1342. An uncommon cause of donor-derived central nervous system infection in multiple organ transplant recipients 
Session: Oral Abstract Session: CNS Infections
Saturday, October 10, 2015: 9:30 AM
Room: 7--AB
Background: Donor-derived infections are estimated to complicate 1-2% of solid organ transplants, and can result in allograft failure or recipient death.  In April 2014, CDC was notified of a male kidney transplant recipient who presented with altered mental status and developed fever and CSF pleocytosis leading to progressive neurologic decline and death. Extensive pre-mortem diagnostic testing was unrevealing. The donor was a 43 yo woman who died of an aneurysm-associated hemorrhagic stroke, experiencing vision loss, headache, seizures and diplopia prior to death. We investigated to determine the etiology of suspected recipient encephalitis and the possibility of donor-derived infection.

Methods: Donor and recipients’ medical records were reviewed. Available donor and recipient specimens were evaluated at CDC using histopathology, immunohistochemistry (IHC), PCR and immunofluorescence assay (IFA). Donor family members were interviewed to ascertain potential infectious disease risk factors.

Results: Three recipients received 4 solid organs (kidney, liver, heart/kidney). The liver recipient experienced post-transplant tremor and gait instability; the heart/kidney recipient was hospitalized for encephalitis. None of the recipients experienced gastrointestinal symptoms.  Encephalitozoon cuniculi was detected in the deceased donor’s central nervous system tissue as well as in renal allograft tissue from both kidney recipients by tissue PCR and IHC. Urine PCR was positive for E. cuniculi in both surviving recipients. Donor serum was positive for E.cuniculiantibodies by IFA with a titer of 1:2048. The time between symptom onset and diagnosis ranged from 1 – 2 months among the recipients. The surviving recipients received albendazole with resolution of neurologic symptoms. No microsporidia risk factors were identified by the donor next of kin.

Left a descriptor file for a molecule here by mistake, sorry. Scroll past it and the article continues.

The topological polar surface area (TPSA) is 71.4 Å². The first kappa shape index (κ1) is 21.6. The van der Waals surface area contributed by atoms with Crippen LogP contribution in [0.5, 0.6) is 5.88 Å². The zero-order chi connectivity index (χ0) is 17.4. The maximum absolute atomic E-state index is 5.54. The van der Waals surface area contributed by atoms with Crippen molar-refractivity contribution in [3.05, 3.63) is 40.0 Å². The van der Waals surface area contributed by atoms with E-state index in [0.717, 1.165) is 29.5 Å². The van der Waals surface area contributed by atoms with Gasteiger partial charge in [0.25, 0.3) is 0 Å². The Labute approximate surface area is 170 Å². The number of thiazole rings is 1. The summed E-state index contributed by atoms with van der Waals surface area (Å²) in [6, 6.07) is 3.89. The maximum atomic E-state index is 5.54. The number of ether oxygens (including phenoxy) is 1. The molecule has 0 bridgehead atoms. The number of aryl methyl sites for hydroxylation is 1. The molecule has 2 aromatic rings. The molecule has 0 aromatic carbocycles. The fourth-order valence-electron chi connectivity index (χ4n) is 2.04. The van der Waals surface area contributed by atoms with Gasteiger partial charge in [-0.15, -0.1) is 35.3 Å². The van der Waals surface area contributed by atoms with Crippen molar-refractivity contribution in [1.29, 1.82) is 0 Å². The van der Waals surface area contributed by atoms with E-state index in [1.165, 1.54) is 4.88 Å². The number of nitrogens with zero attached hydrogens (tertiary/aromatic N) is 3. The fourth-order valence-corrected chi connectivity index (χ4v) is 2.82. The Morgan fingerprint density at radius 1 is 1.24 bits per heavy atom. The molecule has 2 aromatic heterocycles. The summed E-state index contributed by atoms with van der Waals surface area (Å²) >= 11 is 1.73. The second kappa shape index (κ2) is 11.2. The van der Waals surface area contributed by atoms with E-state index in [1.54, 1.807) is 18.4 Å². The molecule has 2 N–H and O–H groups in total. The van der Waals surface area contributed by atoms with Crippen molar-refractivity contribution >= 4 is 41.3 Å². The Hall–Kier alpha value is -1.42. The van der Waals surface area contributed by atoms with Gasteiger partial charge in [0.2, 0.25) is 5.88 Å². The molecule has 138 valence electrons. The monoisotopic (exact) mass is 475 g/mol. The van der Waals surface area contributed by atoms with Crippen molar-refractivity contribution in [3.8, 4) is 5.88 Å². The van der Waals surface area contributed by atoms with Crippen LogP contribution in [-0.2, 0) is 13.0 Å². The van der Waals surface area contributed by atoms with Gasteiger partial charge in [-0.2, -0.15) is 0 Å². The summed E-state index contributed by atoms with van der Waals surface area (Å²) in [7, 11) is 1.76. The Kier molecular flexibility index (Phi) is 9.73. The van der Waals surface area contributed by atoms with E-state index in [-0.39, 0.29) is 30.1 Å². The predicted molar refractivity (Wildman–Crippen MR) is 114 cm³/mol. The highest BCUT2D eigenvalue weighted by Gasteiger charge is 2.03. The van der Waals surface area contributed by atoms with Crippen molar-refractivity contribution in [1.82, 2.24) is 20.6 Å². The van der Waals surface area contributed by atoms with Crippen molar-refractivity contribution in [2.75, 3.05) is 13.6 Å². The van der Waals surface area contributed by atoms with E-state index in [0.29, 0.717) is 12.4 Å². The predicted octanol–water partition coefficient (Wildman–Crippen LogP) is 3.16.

Conclusion: Microsporidial infection was transmitted to three recipients from a single infected donor. This rare presentation of disseminated disease, manifesting as only severe neurologic symptoms, resulted in diagnostic and treatment delays. Clinicians should consider donor-derived microsporidia infection in organ donors and recipients with unexplained encephalitis and should be aware that gastrointestinal manifestations may be absent.

Rachel M. Smith, MD, MPH1, Dianna M. Blau, DVM, PhD2, Joanna Schaenman, MD PhD3, Sanjiv Baxi, MS, MD, MPH4, Sophia Koo, MD5,6,7, Peter Chin-Hong, MD8, Anna R. Thorner, MD, FIDSA6,9,10, Alexis Liakos, PA-C5,7, Matthew J. Kuehnert, MD, FIDSA11, Kristina Wheeler, RN, BSN12, Jonathan W. Jackson, BS13, Theresa Benedict, BS14, Alexandre Dasilva, PhD14, Jana M. Ritter, DVM2, Atis Muehlenbachs, MD, PhD15, Dominique Rollin, MD2, Maureen Metcalfe, MS2, Govinda S. Visvesvara, PhD16, Sridhar Basavaraju, MD, FACEP11 and Sherif R. Zaki, MD, PhD2, (1)Mycotic Diseases Branch, Centers for Disease Control and Prevention, Atlanta, GA, (2)Infectious Disease Pathology Branch, Centers for Disease Control and Prevention, Atlanta, GA, (3)Medicine/Infectious Diseases, David Geffen School of Medicine at UCLA, Los Angeles, CA, (4)Department of Medicine, The University of California at San Francisco, San Francisco, CA, (5)Infectious Diseases, Dana-Farber Cancer Institute, Boston, MA, (6)Harvard Medical School, Boston, MA, (7)Infectious Diseases, Brigham and Women's Hospital, Harvard Medical School, Boston, MA, (8)Division of Infectious Diseases, University of California, San Francisco, San Francisco, CA, (9)Brigham and Women's Hospital, Boston, MA, (10)Dana-Farber Cancer Institute, Boston, MA, (11)Office of Blood, Organ, and Other Tissue Safety, Centers for Disease Control and Prevention, Atlanta, GA, (12)One Legacy, Los Angeles, CA, (13)8Waterborne Disease Prevention Branch, Centers for Disease Control and Prevention, Atlanta, GA, (14)Parasitic Diseases Branch, Centers for Disease Control and Prevention, Atlanta, GA, (15)Division of High-Consequence Pathogens and Pathology, Centers for Disease Control and Prevention, Atlanta, GA, (16)Waterborne Disease Prevention Branch, Centers for Disease Control and Prevention, Atlanta, GA

Disclosures:

R. M. Smith, None

D. M. Blau, None

J. Schaenman, None

S. Baxi, None

S. Koo, None

P. Chin-Hong, None

A. R. Thorner, None

A. Liakos, None

M. J. Kuehnert, None

K. Wheeler, None

J. W. Jackson, None

T. Benedict, None

A. Dasilva, None

J. M. Ritter, None

A. Muehlenbachs, None

D. Rollin, None

M. Metcalfe, None

G. S. Visvesvara, None

S. Basavaraju, None

S. R. Zaki, None

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